[<Fact>]
    let ``nandGate outputs false when input A is true and input B is true`` () = 
        Assert.False(ALU.nandGate true true)
 

The production code:

namespace AluSimulator

module ALU =

    let nandGate a b = not (a && b)

The test run:

Starting test execution, please wait...
[xUnit.net 00:00:00.8010060]   Discovering: AluSimulator.Tests
[xUnit.net 00:00:00.9126970]   Discovered:  AluSimulator.Tests
[xUnit.net 00:00:00.9685550]   Starting:    AluSimulator.Tests
[xUnit.net 00:00:01.1716740]   Finished:    AluSimulator.Tests

Total tests: 4. Passed: 4. Failed: 0. Skipped: 0.
Test Run Successful.
Test execution time: 2.4115 Seconds

NOT gate

Well, I’m excited now. I just test-drove my very first F# function. What’s next? I’m thinking a NOT gate. What do you think? Yeah? Okay, cool. NOT gate, it is.

It would be pretty simple to write a function to mimic the behavior of a NOT gate. It might look something like this:

    let notGate a = not a

But that’s not the game. We’re building an ALU simulator. If we were building an ALU in hardware, we’d most likely make all the logic gates out of NAND gates, like this project and many others like it.

Here’s a representative example of the kind of hardware component we’re talking about: A single two-input NAND gate from Texas Instruments. There are many other products like this. All the other logic gates can be constructed by wiring these together in different ways.

I think it would be fun to duplicate that process in software.

Consulting the official Wikipedia documentation, we learn this is how to make a NOT gate out of NAND building blocks:

From that, we can see the behavior we want the NOT gate to exhibit. Let’s express that behavior in the form of microtests:

 
    [<Fact>]
    let ``notGate outputs false when input A is true`` () =
        Assert.False(ALU.notGate true)
    
    [<Fact>]
    let ``notGate outputs true when input A is false`` () =
        Assert.True(ALU.notGate false)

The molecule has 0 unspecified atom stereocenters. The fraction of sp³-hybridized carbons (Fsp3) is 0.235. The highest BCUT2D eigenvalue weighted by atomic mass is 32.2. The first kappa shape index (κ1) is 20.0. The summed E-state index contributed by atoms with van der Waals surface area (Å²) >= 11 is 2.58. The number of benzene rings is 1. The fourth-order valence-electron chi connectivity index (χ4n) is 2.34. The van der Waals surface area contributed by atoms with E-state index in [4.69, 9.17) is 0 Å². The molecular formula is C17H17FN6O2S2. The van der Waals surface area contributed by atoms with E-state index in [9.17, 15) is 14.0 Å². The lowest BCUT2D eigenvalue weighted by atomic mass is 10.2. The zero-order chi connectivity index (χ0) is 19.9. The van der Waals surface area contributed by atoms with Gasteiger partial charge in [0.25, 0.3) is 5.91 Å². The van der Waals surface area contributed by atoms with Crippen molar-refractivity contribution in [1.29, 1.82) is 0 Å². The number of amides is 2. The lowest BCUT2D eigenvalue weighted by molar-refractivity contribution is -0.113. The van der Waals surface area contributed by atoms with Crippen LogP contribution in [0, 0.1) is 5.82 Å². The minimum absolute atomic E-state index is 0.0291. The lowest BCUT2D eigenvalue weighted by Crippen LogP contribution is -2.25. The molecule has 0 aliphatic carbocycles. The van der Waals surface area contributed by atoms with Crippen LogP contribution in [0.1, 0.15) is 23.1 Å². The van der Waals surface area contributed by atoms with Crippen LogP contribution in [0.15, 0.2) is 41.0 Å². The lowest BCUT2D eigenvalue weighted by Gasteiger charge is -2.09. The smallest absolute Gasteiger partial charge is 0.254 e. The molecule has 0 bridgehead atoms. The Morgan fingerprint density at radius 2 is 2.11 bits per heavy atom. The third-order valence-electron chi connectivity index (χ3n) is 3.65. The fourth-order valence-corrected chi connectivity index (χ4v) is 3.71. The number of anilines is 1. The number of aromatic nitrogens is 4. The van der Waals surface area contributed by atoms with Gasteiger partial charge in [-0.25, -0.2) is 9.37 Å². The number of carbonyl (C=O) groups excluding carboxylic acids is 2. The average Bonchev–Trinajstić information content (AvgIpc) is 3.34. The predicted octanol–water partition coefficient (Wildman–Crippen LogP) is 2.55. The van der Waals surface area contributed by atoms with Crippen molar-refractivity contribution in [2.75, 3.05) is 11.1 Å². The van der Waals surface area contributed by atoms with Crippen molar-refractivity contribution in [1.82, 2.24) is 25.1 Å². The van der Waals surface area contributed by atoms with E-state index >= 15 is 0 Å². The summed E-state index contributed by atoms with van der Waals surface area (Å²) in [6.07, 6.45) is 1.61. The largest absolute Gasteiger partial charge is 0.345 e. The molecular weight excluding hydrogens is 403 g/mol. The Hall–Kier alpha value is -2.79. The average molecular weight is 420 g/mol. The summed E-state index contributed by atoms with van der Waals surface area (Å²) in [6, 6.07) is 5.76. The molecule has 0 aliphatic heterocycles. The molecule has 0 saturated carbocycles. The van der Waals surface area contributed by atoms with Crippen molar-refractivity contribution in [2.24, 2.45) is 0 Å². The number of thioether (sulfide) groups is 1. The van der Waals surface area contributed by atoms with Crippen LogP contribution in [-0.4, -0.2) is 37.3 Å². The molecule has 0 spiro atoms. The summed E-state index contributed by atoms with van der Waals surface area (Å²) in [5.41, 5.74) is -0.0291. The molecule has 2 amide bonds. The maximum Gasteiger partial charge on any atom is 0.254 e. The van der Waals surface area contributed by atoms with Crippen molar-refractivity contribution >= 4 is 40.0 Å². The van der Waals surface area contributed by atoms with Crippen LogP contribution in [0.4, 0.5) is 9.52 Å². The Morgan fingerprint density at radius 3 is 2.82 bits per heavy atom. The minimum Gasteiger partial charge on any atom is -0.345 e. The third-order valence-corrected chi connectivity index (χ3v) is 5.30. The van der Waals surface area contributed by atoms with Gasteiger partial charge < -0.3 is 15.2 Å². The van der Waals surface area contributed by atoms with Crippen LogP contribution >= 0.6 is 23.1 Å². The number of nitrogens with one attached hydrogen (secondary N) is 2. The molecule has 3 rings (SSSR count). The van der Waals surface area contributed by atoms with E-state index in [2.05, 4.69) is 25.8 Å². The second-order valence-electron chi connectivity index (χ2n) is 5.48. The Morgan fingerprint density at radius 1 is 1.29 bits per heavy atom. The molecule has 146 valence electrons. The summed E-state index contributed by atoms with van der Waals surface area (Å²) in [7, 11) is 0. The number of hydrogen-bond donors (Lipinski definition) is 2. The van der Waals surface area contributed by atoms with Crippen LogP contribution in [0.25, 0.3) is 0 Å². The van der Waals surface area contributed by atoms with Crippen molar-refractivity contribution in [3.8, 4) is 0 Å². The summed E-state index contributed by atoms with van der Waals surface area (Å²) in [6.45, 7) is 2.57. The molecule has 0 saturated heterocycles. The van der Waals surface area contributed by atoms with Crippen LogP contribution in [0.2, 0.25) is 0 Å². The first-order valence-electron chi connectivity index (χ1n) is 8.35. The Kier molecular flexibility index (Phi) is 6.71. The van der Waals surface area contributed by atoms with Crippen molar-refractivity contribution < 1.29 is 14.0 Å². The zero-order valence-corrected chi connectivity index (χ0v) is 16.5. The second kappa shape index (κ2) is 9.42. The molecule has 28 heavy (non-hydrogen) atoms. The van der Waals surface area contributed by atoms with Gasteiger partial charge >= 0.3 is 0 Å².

Okay, you’re right. My bad. It’s not good TDD form to write two failing tests before writing any code. It’s supposed to be one at a time. I’m skipping ahead a bit in the interest of space. It’s only a blog post, you know.

Anyway, long story short, the tests failed for the right reason, and I wrote the following code to make them pass:

   let notGate a = nandGate a a

That code is nothing more than the picture from the Wikipedia article written as text.

AND gate

Don’t worry, I’m not going to step through every single gate function in excruciating detail. We’ve established the pattern we’ll follow to code all the remaining logic gates. But the AND gate is an interesting case. If we were doing a pure software thing, the andGate function would be pretty simple:

    let andGate a b = a && b

But to build this out of NAND gates, it looks like this:

Driving from these microtest cases:

    [<Fact>]
    let ``andGate outputs true when input A is true and input B is true`` () =
        Assert.True(ALU.andGate true true)
    
    [<Fact>]
    let ``andGate outputs false when input A is true and input B is false`` () =
        Assert.False(ALU.andGate true false)
    
    [<Fact>]
    let ``andGate outputs false when input A is false and input B is true`` () =
        Assert.False(ALU.andGate false true)